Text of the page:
Class A airspace is a fairly straight forward type of airspace to understand, it covers the entire globe, from 18,000′ msl or FL180 (flight level 180) up to and including FL600 (or 60,000′ msl).
Airspace above FL600 (60,000′ msl) reverts back to Class G (uncontrolled airspace). While this may change in the future, 40 years ago when the airspace limit was set at 60,000′ there were few airplanes that could fly that high, and no one believed that was going to change for a very long time (there is very little air up that high). Now in the age of commercial space travel, this is rapidly changing and we may see either a new class of airspace in the future or an extension to the vertical limits of the current Class A airspace.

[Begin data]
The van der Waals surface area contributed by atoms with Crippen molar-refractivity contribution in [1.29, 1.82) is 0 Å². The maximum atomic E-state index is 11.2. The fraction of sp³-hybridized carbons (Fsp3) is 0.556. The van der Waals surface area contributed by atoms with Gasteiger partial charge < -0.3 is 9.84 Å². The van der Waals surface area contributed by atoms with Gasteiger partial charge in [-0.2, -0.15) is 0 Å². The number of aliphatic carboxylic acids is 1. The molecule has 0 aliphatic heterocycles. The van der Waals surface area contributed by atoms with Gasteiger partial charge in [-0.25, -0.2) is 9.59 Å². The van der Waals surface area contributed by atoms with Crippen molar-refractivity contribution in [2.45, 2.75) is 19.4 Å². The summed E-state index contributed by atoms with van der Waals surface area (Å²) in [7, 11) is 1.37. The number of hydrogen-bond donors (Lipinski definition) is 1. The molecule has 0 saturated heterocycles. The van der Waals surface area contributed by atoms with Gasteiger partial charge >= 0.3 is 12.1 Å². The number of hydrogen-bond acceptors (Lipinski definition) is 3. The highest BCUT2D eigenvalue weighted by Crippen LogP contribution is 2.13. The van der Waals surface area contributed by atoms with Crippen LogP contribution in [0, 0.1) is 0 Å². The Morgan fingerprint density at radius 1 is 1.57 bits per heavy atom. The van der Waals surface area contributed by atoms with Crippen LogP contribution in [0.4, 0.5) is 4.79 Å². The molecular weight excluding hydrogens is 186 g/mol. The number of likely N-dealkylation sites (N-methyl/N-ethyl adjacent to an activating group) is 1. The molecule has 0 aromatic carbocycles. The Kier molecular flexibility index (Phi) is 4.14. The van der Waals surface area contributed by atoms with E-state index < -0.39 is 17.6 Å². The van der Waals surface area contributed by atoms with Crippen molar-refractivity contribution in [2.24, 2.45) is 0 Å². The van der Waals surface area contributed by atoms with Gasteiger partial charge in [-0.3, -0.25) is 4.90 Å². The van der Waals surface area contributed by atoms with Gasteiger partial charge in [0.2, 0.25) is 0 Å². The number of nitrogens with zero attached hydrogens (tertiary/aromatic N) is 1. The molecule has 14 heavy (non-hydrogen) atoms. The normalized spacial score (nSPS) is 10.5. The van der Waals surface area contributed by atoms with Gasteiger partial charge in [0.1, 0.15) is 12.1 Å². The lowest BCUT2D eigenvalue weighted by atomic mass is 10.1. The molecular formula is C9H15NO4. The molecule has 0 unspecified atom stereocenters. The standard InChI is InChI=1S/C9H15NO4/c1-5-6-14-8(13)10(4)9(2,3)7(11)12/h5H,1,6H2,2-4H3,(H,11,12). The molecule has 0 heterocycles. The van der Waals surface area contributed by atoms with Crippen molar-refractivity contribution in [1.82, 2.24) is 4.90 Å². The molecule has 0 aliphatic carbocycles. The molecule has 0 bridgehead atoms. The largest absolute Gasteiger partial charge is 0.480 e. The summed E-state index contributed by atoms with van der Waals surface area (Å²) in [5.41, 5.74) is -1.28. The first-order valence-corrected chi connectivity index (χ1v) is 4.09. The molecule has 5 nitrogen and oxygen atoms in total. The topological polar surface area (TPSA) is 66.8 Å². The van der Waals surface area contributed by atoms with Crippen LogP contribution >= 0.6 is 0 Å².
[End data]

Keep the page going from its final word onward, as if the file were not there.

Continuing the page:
Class A airspace exists everywhere over the continental United States, most of Alaska, and the airspace up to 12nm offshore of the United States. The is no Class A airspace over Hawaii.
Yes some rare aircraft can actually fly at 60,000′ and beyond. How high can they go? Well that’s classified, but here’s a fun story of a SR-71 Black Bird
Los Angeles Center reported receiving a request for clearance to FL 600 (60,000ft).
The incredulous controller, with some disdain in his voice, asked: “How do you plan to get up to 60,000 feet?”
The pilot (obviously a sled driver), responded: “We don’t plan to go up to it, we plan to come down to it…”